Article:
This unique anthology assembles primary documents chronicling the development of the phograph, film sound, and the radio. These three sound techlogies shaped Americans' relation to music from the late nineteenth century until the end of the Second World War, by which time the techlogies were thoroughly integrated into everyday life. There are more than 120 selections between the collection's first piece, an article on the phograph written by Thomas Edison in 1878, and its last, a column advising listeners desirous of gaining more from music as presented by the radio. Among the selections are articles from popular and trade publications, advertisements, fan letters, corporate records, fiction, and sheet music. Taken together, the selections capture how the new sound techlogies were shaped by developments such as urbanization, the increasing value placed on leisure time, and the rise of the advertising industry. Most importantly, they depict the ways that the new sound techlogies were received by real people in particular places and moments in time.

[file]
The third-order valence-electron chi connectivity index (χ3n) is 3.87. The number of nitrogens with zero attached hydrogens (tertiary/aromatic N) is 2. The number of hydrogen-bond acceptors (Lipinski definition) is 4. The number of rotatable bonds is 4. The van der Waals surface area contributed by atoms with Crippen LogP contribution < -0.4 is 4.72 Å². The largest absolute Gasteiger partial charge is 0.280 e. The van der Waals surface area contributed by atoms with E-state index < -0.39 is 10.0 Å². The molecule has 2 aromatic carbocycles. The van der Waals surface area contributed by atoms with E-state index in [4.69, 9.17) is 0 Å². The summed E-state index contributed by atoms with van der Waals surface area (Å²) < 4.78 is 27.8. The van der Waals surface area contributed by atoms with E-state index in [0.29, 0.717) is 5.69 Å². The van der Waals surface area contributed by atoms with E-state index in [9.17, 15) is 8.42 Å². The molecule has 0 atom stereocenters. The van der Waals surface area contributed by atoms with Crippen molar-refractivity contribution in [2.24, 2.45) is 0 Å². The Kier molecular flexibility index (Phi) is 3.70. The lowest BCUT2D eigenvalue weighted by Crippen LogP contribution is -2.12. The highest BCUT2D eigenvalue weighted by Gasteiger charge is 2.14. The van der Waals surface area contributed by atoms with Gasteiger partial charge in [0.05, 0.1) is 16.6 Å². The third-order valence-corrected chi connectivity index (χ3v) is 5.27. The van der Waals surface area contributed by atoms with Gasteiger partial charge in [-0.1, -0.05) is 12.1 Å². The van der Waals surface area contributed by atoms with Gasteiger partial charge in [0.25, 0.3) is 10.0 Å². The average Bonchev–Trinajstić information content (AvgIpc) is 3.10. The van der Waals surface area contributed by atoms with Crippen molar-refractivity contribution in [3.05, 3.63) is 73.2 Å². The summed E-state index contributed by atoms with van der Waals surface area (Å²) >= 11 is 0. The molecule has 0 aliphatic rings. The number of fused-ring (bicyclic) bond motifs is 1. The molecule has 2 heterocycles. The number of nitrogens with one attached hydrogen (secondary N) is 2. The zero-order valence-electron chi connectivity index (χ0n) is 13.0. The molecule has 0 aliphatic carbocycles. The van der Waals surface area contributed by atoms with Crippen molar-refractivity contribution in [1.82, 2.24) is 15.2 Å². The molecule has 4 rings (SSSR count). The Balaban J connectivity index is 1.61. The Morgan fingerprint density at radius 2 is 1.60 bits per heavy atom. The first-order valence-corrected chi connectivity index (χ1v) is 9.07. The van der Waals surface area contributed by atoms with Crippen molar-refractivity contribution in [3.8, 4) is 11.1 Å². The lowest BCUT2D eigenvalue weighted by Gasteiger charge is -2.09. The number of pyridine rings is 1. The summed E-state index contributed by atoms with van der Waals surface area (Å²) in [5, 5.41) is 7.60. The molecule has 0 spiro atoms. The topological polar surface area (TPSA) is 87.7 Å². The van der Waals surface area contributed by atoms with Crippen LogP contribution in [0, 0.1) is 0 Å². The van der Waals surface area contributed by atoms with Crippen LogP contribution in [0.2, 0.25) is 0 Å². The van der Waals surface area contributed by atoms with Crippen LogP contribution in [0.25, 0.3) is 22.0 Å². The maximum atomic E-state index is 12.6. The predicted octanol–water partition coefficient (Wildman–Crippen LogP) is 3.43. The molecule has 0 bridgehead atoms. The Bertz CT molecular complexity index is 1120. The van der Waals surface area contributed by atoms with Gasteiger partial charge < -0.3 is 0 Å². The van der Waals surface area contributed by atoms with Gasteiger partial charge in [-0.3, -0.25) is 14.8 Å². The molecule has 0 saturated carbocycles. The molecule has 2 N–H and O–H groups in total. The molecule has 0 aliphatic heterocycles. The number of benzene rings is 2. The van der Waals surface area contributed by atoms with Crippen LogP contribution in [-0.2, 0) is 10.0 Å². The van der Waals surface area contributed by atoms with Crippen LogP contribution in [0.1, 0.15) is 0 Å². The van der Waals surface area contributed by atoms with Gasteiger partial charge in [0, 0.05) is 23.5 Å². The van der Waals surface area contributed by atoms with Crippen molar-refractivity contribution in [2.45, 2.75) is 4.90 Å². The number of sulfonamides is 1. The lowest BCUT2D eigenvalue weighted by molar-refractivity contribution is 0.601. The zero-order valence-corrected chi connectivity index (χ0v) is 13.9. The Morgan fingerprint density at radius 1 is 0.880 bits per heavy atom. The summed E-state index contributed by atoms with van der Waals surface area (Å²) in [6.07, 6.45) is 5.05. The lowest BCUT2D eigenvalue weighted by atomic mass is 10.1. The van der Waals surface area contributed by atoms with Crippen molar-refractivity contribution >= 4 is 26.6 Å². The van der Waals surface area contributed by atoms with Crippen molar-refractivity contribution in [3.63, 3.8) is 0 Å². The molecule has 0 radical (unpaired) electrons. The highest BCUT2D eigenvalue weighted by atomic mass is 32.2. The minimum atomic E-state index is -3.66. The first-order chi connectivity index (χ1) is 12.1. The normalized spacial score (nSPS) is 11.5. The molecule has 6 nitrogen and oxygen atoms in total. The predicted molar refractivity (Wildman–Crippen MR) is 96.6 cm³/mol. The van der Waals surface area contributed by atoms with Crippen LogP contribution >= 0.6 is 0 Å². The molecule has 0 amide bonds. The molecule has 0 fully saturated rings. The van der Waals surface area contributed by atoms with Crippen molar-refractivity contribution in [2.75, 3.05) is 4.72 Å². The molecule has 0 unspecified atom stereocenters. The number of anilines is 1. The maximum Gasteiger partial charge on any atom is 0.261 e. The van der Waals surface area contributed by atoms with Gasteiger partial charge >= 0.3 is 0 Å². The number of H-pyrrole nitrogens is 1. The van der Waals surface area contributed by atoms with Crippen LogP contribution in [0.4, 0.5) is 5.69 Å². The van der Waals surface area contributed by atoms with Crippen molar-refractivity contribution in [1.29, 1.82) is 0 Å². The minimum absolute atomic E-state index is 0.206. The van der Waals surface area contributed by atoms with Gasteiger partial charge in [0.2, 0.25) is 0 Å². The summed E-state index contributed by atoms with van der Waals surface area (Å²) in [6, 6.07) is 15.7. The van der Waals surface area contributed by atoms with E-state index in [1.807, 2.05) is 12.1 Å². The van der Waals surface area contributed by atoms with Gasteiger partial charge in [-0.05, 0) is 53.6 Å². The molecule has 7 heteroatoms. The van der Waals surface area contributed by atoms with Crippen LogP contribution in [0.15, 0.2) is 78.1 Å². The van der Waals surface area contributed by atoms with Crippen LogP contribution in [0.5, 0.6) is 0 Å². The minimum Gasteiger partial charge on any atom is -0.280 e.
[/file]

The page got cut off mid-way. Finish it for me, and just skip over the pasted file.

Timothy D. Taylor is Professor of Ethnomusicology and Musicology at the University of California, Los Angeles. He is the author of The Sounds of Capitalism: Advertising, Music, and the Conquest of Culture and Beyond Exoticism: Western Music and the World, which is also published by Duke University Press.Mark Katz is Associate Professor of Music at the University of North Carolina, Chapel Hill. He is the author of Capturing Sound: How Technology Has Changed Music and Groove Music: The Art and Culture of the Hip-Hop DJ.Tony Grajeda is Associate Professor of Cultural Studies in the Department of English at the University of Central Florida. He is an editor of Lowering the Boom: Critical Studies in Film Sound.